Finally, the "References" field shows how many Collectables are referred to by the Collectable in question (outgoing references) and how many Collectables reference this object in question.

Below that there are two buttons, Path and Network. The former was explained further above, and the latter will get its own little section in this blog post.

Finally, the bottom of the panel is dedicated to a list of all references - outgoing or incoming - grouped by what the reference means, and what type it references.

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In this example you see that the frame of the function display from elementary2d.p6 on line 87 references a couple of variables ($_, $tv, &inv), the frame that called this frame (step), an outer frame (MAIN), and a code object. The right pane shows the incoming references. For incoming references, the name of the reference isn't available (yet), but you can see that 7 different objects are holding a reference to this frame.

Network View

The newest part of the heap snapshot UI is the Network View. It allows the user to get a "bird's eye" view of many objects and their relations to each other.

Here's a screenshot of the network view in action:

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The network view is split into two panes. The pane on the left lists all types present in the network currently. It allows you to give every type a different symbol, a different color, or optionally make it invisible. In addition, it shows how many of each type are currently in the network display.

The right pane shows the objects, sorted by how far they are from the root (object 0, the one in Layer 0, with the frog icon).

Each object has one three-piece button. On the left of the button is the icon representing the type, in the middle is the object ID for this particular object, and on the right is an icon for the "relation" this object has to the "selected" object:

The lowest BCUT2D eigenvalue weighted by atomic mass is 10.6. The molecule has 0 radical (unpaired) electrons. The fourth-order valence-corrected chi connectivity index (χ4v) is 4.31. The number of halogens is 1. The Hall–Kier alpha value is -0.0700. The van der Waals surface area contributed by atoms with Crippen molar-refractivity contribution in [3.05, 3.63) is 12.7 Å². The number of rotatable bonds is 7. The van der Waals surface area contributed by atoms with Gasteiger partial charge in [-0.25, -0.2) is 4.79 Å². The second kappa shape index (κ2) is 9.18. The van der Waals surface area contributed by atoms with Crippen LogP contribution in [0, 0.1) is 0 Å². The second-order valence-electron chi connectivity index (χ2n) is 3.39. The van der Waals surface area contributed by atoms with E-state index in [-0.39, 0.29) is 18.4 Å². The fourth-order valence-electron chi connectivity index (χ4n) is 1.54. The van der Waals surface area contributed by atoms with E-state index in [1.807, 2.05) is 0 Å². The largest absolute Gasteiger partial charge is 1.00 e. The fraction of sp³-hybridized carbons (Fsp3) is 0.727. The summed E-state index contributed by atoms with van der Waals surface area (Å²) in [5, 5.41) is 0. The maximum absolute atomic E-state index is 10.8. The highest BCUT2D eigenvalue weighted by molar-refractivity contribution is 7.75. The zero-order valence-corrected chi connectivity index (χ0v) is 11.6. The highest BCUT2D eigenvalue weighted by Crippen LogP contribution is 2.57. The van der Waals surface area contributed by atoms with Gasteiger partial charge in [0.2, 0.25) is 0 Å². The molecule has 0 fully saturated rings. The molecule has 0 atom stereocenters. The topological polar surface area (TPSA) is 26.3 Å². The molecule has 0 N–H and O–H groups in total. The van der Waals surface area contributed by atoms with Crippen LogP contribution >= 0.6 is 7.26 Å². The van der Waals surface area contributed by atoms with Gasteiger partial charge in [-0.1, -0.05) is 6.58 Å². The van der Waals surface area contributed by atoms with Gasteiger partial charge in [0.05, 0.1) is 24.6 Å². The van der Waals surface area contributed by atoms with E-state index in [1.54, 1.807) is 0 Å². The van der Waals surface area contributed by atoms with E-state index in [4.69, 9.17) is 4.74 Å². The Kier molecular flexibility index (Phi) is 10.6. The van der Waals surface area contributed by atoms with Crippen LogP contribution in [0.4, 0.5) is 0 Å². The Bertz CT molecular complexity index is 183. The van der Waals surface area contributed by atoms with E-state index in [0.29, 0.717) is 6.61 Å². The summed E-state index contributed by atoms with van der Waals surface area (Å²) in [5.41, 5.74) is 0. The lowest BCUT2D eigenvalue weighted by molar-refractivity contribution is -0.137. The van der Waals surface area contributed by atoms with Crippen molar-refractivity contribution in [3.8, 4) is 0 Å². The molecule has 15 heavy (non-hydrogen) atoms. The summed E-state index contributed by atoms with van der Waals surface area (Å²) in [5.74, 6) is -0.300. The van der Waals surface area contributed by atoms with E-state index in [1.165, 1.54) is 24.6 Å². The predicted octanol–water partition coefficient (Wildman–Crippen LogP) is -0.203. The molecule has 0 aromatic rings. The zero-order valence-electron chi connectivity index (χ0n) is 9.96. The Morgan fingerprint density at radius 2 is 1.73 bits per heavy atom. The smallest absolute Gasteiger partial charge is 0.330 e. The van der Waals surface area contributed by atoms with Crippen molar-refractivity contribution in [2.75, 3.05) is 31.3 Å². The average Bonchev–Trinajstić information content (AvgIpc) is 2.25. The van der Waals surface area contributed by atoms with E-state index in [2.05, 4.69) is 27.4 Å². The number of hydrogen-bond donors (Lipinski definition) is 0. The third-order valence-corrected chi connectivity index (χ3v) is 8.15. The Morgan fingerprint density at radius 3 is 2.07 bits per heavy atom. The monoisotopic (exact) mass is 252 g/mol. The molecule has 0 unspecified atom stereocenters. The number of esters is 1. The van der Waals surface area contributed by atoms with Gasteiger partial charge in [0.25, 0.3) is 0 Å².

This view was generated for object 46011 (in layer 4, with a hamburger as the icon). This object gets the little "map marker pin" icon to show that it's the "center" of the network. In layers for distances 3, 2, and 1 there is one object each with a little icon showing two map marker pins connected with a squiggly line. This means that the object is part of the shortest path to the root. The third kind of icon is an arrow pointing from the left into a square that's on the right. Those are objects that refer to the selected object.

There is also an icon that's the same but the arrow goes outwards from the square instead of inwards. Those are objects that are referenced by the selected object. However, there is currently no button to have every object referenced by the selected object put into the network view. This is one of the next steps I'll be working on.

Customizing the colors and visibility of different types can give you a view like this:

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And here's a view with more objects in it:

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Interesting observations from this image:

  • Most objects referencing the central object (the stroopwafel in layer 8) are actually farther from the root (layers for distance 9 through 15).
  • Not every layer has objects in it; in this case layers for distances 12 and 14 are empty.

Next Steps

You have no doubt noticed that the buttons for collectables are very different between the network view and the type/frame lists and the explorer. The reason for that is that I only just started with the network view and wanted to display more info for each collectable (namely the icons to the left and right) and wanted them to look nicer. In the explorer there are sometimes thousands of objects in the reference list, and having big buttons like in the network view could be difficult to work with. There'll probably have to be a solution for that, or maybe it'll just work out fine in real-world use cases.